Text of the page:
I’m not a fan of studies. You know exactly which ones I mean, they come out almost daily, usually with information that conflicts the prior day’s study, and always reported in a sound bite fashion that leaves the average person afraid to eat, breathe or sit in a rocking chair.
Remember the one about not stretching before exercise, as it is very bad for you, and caused injury? That was directed at professional athletes whose sport required physical contact (ie football players might do well not to have stretched and loosened muscles and joints when they were going to hit from the side by 1000 pounds of on-rushing linebackers – not the typical scenario for most exercisers).
Or what about the one about avoiding drinking water during exercise? That was a caution against drinking gallons of fluids while doing prolonged, vigorous exercise, like running a marathon; again, not much useful info there for someone that exercises for general health.
But today, there is a study that we can all appreciate…the health benefits of dark chocolate. Here’s the “sound-bite” on the study…
Next time you’re craving an afternoon snack, pass up the “healthy” green tea for some dark chocolate if you’re hoping to battle high blood pressure A study released Monday is one of the first to be done on chocolate and shows that cocoa’s polyphenols or flavonoids, help lower high blood pressure, Dirk Taubert, senior lecturer in pharmacology and toxicology Cologne and lead author of the report, told HealthDay News. Taubert’s team’s report included 10 studies on cocoa with 173 participants and five tea studies with 343 participants. The tea trials yielded no reduction in blood pressure.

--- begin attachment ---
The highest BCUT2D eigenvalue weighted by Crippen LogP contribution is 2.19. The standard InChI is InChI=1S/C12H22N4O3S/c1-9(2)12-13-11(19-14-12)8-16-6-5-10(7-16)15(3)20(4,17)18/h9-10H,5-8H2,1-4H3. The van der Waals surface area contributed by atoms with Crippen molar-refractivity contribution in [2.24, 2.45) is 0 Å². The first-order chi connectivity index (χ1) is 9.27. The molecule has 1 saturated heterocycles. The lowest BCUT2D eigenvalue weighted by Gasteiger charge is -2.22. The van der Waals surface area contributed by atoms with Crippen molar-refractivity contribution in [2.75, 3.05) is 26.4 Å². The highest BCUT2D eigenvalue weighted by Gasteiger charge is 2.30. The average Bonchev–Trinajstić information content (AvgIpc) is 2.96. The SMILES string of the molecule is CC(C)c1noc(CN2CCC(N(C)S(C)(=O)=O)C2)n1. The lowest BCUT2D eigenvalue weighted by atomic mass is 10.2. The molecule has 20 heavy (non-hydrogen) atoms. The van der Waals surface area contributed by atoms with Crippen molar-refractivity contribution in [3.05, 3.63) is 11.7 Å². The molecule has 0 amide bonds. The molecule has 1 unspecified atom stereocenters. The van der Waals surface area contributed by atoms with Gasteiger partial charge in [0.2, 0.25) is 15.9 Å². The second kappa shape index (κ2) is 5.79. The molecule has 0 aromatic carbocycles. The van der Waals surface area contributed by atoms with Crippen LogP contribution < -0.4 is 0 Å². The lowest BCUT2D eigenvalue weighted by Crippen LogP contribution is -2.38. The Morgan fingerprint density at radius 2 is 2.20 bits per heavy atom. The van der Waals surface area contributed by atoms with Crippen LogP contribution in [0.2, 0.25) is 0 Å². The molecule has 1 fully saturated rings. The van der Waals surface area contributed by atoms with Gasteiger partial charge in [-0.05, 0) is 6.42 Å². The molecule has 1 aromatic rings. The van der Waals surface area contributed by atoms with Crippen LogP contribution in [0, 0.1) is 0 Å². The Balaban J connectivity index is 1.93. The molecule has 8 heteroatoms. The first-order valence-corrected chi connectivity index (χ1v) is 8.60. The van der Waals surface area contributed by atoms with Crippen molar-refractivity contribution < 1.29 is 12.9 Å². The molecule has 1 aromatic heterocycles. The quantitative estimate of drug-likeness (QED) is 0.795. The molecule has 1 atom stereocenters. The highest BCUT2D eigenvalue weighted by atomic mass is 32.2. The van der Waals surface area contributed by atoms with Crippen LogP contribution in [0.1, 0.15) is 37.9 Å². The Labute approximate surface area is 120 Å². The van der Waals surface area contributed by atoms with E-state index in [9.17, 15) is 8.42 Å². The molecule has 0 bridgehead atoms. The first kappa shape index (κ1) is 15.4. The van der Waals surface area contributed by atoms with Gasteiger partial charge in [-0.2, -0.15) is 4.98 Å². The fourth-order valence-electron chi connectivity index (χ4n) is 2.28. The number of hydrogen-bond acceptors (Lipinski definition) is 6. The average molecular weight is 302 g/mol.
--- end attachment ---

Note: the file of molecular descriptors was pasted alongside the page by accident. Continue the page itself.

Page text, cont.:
IN YOUR FACE GREEN TEA!!!!
Read the study in its entirety – green tea versus dark chocolate – and you’ll find out that cocoa appears to have benefits in preventing Alzheimer’s too. I’m not advocating overeating chocolate (or overeating anything, including carrots) but I am trying to challenge your thoughts about what constitutes “healthy eating” in hopes that you’ll see that restrictive notions of what’s “good” for us don’t really lead us to the best choices. Take a look at The Art and Science of Snacking – another view of eating well by Green Mountain’s nutritionist and blogger Marsha Hudnall, MS, RD, CD.